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Useful Tongan phrases

A collection of useful phrases in Tongan, an Austronesian language spoken mainly in
Cick on any of the phrases that are links to hear them spoken. If you can provide
recordings, corrections or additional translations, please contact me.
To see these phrases in many other languages click on the English versions. If you'd
like to see these phrases in any combination of two languages, try the Phrase Finder.
Key to abbreviations: frm = formal, inf = informal, sg = said to one person, dl = said to
two people, tr = said to three people

Faka-Tonga (Tongan)


Talitali fiefia

Hello (General greeting)

Mālō e lelei (inf)
Mālō ‘etau lava (frm)

How are you?

Fēfē hake? (sg)
Mo fēfē hake? (dl)
Mou fēfē hake? (tr)

Reply to 'How are you?'

Sai pē, mālō, fēfē koe?

Long time no see

Fuoloa 'e fepulingaki

What's your name?

Ko hai ho hingoa?

My name is ...

Ko hoku hingoa ko...

Where are you from?

Ko ho'o ha'u mei fe?

I'm from ...

Ko 'eku ha'u mei ...

Pleased to meet you
Good morning
(Morning greeting)

Mālō tau ma‘u e pongipongi ni

Good day Mālō e lelei Mālō e laumalie (to a chief) Mālō e lakoifua (to a monarch) Good afternoon (Afternoon greeting) Mālō tau ma‘u e ho‘ata ni Good evening (Evening greeting) Mālō tau ma‘u e efiafi ni Good night Po‘uli a Mohe a Goodbye (Parting phrases) ‘Alu a (to sb going) Faka’au ā (to sb going .vfrm) Nofo ā (to sb staying) Toki sio (see you later .inf) Good luck Monū'ia Cheers! Good Health! (Toasts used when drinking) Have a nice day Bon appetit / Have a nice meal Bon voyage / Have a good journey I understand ‘Oku mahino kiate ‘au I don't understand ‘ikai mahino Please speak more slowly Fakamolemole duku ho lea vave Please say that again Fakamolemole toe tala mai Please write it down Kataki ‘o tohi‘i mai Do you speak English? ‘Oku ke lava ‘o lea faka-pālangi? .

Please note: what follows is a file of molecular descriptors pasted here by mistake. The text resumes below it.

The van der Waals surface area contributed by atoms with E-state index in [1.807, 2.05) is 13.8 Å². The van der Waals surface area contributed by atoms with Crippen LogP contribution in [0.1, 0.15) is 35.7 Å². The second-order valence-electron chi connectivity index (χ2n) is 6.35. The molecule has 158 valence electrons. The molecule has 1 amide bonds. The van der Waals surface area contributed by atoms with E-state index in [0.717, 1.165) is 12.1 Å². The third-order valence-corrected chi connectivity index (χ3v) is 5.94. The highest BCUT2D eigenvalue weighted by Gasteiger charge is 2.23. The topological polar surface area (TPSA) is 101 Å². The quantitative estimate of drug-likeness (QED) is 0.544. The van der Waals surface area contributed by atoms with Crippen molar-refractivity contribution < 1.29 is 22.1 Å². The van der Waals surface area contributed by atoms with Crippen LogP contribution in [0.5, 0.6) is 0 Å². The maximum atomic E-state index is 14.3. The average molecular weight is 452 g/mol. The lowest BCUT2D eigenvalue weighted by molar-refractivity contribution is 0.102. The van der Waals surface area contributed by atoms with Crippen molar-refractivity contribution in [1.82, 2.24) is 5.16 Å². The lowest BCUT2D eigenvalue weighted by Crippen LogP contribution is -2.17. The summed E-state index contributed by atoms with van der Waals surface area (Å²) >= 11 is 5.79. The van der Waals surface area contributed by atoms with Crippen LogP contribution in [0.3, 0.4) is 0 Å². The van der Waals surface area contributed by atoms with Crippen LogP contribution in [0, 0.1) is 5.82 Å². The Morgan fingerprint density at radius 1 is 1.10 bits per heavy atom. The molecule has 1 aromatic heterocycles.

.. in Tongan? Ko e hā ‘a e le‘a faka-Tonga ki he . (>children & young people) 'E totongi kātoa 'ehe fefine.Do you speak Tongan? ‘Oku ke lava ‘o lea faka-Tonga? Yes.. a little (reply to 'Do you speak . (>married & middle aged people) 'E totongi kātoa 'ehe fine'eiki....? Excuse me Kātaki Tulou How much is this? ‘Oku fiha e? Fija hono totongi? Sorry Fakamolemole Please Kātaki Thank you Mālō Mālō ‘aupito Reply to thank you ‘Io mālō Where's the toilet? Ko fē ‘a e falemālōlō? 'E totongi kātoa 'ehe tamasi'i. (>the elderly) Would you like to dance with me? Teke lava tauolunga mo au? I love you ‘Oku ou ‘ofa ‘ia koe . (>children & young people) 'E totongi kātoa 'ehe tangata.?') ‘Oku ou lea faka-Tonga si’isi’i pē How do you say . This gentleman will pay for everything (>married & middle aged people) 'E totongi kātoa 'ehe tangata'eiki. (>the elderly) This lady will pay for everything 'E totongi kātoa 'ehe tahine.

” 5) Ta’e – When used before a word it is the equivalent to “less.Get well soon Leave me alone! Help! Tokoni mai! Fire! Koe afi! Stop! Tuku ia! Call the police! Teu ta ki he polise! Christmas and New Year greetings Kilisimasi fiefia mo ha ta'u fo'ou monū'ia Easter greetings Ma'u ha 'aho Pekia fiefia.” 7) Tepilo is “to fart.” and is used quite frequently in Tonga to declare the end of a presentation or speech etc. 2) Potu – penis. Here’s a list of some of the good (but. Again. Birthday greetings Ma'u ha 'aho fiefie Ma'u ha 'aho fa'ele'i fiefia One language is never enough He'ikai fe'unga ke 'ilo ha lea 'e taha. “careless” or “without care”). quick to learn. which means “to drive. My hovercraft is full of eels Why this phrase? Hoku vakapuna tētē 'i 'olunga fono 'i he toke. which means “finished.g.” (e. it means “my boob. Dangerously close to ‘osi. it means “my fork.” 4) Huhu – If you say ‘eku huhu. .” or “without.” If you say hoku huhu.” or “done. mostly bad) kapekape that Group 79 PCTs have accidentally come across: 1) ‘Usi – a**hole. which means smart or clever.” Tepile is table. 3) Fie’uli – horny. 6) Fai – Most of the time it means “do. it means sh*t.” Fie’uli is very different from faka’uli.” as in “what did you do this weekend?” Other times it means “to f*ck. When not used before another word. dangerously close to poto. literally translates to “to want the dirty.

Ono ono is the word for the number 66. a very common nickname for Tupou in Tonga. 9) One of the other PCTs called her host mom po.” or fufulu ipu. Fulu is “pubic hair. 10) I repeated the word fulu in Taua’s ear literally seven times until he laughingly begged me to stop saying that.” . a. I was trying to tell him that I was “washing the dishes. Her name is Pou. Fulu is not fufulu.” for the first three weeks of training. Distinguishing the difference in pronunciation is a matter of finesse.8) ‘Ono’ono – to moon someone.a. to drop trough and show someone your pale booty view. or “toilet bowl.k.